Keeping arch-rivals Russia and the US in good humour calls for a diplomatic balancing act
Both India and China have increased purchases of Russian oil at rates post-Ukraine invasion
Enhancing trade and economic cooperation between India and Russia is a key priority for the political leadership of both nations. This is made clear by the revised targets of increasing bilateral investment to $ 50 billion and bilateral trade to $ 30 billion by 2025.
As per Indian figures, bilateral trade during April 2020-March 2021 amounted to $ 8.1 billion. Indian exports amounted to $ 2.6 billion while imports from Russia amounted $ 5.48 billion. For the same period, as per Russian figures, bilateral trade amounted to $ 9.31 billion, with Indian exports amounting to $ 3.48 billion and imports put at $ 5.83 billion.
India is also contemplating an FTA/ CECA with the Eurasian Economic Union (EEU), which is one of the important emerging economic blocks. India is keen to engage more closely with Russia and the CIS countries to further intensify trade and economic cooperation with this region.
Russia’s economy is highly dependent on exports of commodities with revenues from sale of crude oil, petroleum products and natural gas accounting for about a half of Russia’s federal budget. Its main exports are: fuels and energy products (63 per cent of total shipments, of which crude oil and natural gas accounted for 26 per cent and 12 per cent respectively); metals (10 per cent); machinery and equipment (7.4 per cent); chemical products (7.4 per cent) and foodstuffs and agricultural products (five per cent).
China has been the leading export destination of fossil fuels from Russia since the start of the invasion of Ukraine on February 24, 2022. Since that date, Russia has exported fossil fuels, such as oil, natural gas, and coal, worth around 97 billion euros to China as of August 7, 2023. Turkey was the second leading recipient country, with a total fossil fuel export value of approximately 38.3 billion euros.
Both China and India have increased their purchases of Russian oil in the wake of Moscow’s invasion of Ukraine, benefiting from discounted rates. India’s crude oil imports from Russia hit a record 680.7 percent growth rate last year. According to a report by S&P Global Commodity Insights, India is likely to continue importing large volumes of Russian crude oil this year. While Russia’s revenues from fossil fuel exports have declined significantly since their peak in March of 2022, many countries are still importing millions of dollars a day worth of fossil fuels from Russia.
Revenue from fossil fuels exported to the EU has declined more than 90% from their peak, but in 2023 the bloc has still imported more than $18 billion of crude oil and natural gas so far.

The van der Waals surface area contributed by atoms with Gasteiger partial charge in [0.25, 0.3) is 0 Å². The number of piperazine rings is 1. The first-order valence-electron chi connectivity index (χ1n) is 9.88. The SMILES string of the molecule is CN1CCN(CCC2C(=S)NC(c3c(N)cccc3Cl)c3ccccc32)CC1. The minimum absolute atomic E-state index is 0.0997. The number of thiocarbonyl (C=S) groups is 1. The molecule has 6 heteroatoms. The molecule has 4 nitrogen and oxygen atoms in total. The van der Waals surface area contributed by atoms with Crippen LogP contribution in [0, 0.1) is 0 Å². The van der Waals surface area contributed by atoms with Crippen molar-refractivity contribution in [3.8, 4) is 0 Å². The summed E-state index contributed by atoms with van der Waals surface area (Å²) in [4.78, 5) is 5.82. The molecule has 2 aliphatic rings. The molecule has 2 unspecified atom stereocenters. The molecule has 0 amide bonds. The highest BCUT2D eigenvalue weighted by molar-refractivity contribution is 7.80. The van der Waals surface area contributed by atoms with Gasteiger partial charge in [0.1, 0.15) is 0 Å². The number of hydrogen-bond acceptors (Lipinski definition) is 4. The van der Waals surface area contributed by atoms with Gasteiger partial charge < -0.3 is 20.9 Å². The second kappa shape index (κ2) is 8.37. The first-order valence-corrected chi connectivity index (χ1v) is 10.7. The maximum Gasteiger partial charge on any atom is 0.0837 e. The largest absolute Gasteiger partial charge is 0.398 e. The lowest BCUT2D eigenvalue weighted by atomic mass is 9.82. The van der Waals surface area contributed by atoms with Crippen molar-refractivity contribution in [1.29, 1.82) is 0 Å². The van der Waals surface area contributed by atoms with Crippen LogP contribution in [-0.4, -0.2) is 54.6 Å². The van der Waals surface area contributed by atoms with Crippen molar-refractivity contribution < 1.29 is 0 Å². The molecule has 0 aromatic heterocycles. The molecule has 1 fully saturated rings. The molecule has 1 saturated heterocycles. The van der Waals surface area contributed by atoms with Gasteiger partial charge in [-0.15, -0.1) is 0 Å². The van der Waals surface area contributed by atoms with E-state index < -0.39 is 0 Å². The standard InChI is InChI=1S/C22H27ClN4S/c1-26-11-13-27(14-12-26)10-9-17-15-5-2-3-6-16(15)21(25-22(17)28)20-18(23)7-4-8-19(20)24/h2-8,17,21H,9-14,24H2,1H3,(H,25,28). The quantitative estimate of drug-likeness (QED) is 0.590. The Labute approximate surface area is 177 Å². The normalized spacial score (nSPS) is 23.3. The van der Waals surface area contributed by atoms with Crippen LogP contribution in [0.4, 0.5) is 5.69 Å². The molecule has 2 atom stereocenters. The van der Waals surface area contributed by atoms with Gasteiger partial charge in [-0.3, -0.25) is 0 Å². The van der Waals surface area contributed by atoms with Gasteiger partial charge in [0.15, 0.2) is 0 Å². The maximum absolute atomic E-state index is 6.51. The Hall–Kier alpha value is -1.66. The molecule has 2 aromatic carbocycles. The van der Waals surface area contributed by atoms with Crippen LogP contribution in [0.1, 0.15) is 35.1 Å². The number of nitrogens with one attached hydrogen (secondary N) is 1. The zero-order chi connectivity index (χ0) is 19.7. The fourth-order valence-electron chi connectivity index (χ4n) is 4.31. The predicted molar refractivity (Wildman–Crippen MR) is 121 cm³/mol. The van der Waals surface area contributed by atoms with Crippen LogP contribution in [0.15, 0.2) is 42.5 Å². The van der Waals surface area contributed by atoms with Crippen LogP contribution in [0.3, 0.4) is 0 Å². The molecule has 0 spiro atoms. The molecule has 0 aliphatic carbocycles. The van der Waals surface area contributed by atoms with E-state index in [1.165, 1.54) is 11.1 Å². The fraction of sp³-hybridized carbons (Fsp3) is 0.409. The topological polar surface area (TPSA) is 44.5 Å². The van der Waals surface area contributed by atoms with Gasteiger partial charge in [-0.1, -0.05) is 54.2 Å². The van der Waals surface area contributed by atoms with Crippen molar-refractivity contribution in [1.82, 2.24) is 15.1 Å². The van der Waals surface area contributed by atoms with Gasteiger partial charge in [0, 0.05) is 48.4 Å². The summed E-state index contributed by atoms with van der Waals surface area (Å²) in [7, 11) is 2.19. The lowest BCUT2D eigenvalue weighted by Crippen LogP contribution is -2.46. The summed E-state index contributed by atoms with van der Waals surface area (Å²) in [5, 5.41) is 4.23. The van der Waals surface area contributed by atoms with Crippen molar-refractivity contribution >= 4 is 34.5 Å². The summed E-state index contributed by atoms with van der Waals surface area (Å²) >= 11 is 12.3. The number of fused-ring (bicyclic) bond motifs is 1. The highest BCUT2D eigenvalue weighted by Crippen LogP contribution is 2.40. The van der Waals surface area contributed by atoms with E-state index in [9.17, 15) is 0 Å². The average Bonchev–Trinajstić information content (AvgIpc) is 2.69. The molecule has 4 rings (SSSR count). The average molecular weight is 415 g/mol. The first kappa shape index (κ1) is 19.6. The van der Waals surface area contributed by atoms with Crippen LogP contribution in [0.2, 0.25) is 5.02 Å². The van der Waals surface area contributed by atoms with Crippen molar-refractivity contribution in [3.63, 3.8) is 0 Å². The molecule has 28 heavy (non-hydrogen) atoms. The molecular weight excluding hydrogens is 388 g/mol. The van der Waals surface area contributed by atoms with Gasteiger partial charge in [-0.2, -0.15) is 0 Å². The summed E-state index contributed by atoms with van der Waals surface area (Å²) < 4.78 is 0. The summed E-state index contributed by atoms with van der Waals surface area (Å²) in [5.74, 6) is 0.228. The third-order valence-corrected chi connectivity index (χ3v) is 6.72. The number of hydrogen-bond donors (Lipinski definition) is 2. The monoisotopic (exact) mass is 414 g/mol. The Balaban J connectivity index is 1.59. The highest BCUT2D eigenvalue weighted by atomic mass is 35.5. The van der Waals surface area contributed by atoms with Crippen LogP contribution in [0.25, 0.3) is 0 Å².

China continues to be Russia’s top buyer of fossil fuels, with imports reaching $30 billion in 2023 up until June 16, 2023.
With nearly 80% of China’s fuel imports being crude oil, Russia’s average daily revenues from Chinese fossil fuel imports declined from $210 million in 2022 to $178 million in 2023 largely due to the falling price of Russian crude oil. Russia had supplied India with $13 billion worth of arms in the past five years. India has also placed a requisition for another $10 billion worth of arms and military equipment with Russia. India’s procurement accounts for 20% of Russia’s defence exports.
Despite the unprecedented pressure on India from Western countries led by the United States in connection with Russia’s special operation in Ukraine, it continues to be one of Russia’s main partners in the field of military-technical cooperation.
The annual arms exports were about $14-15 billion, and the order book has remained steady at around $50 billion, Interfax reported.
Russia’s clientele for defence equipment in Asia is particularly drawn to S-400 Triumf missile defence systems; short-range surface-to-air missiles systems, such as the Osa, Pechora or Strela; as well as Su-30 warplanes, MiG-29 helicopters and drones.
Some of the biggest importing countries, even if they are willing, will find it difficult to withstand pressures from Europe and the U.S. to consider buying whatever little we have to offer by way of major equipment and platforms.
Lower costs of fuel, defence ally against China and Pakistan and imports of critical defence equipment are key takeaways for India. Russia could also be an important market for Indian exports and space cooperation. But aligning with Russia could distance itself from the US and Western countries. Many key Asian countries could find a conflict of interest in India’s relationship with Russia.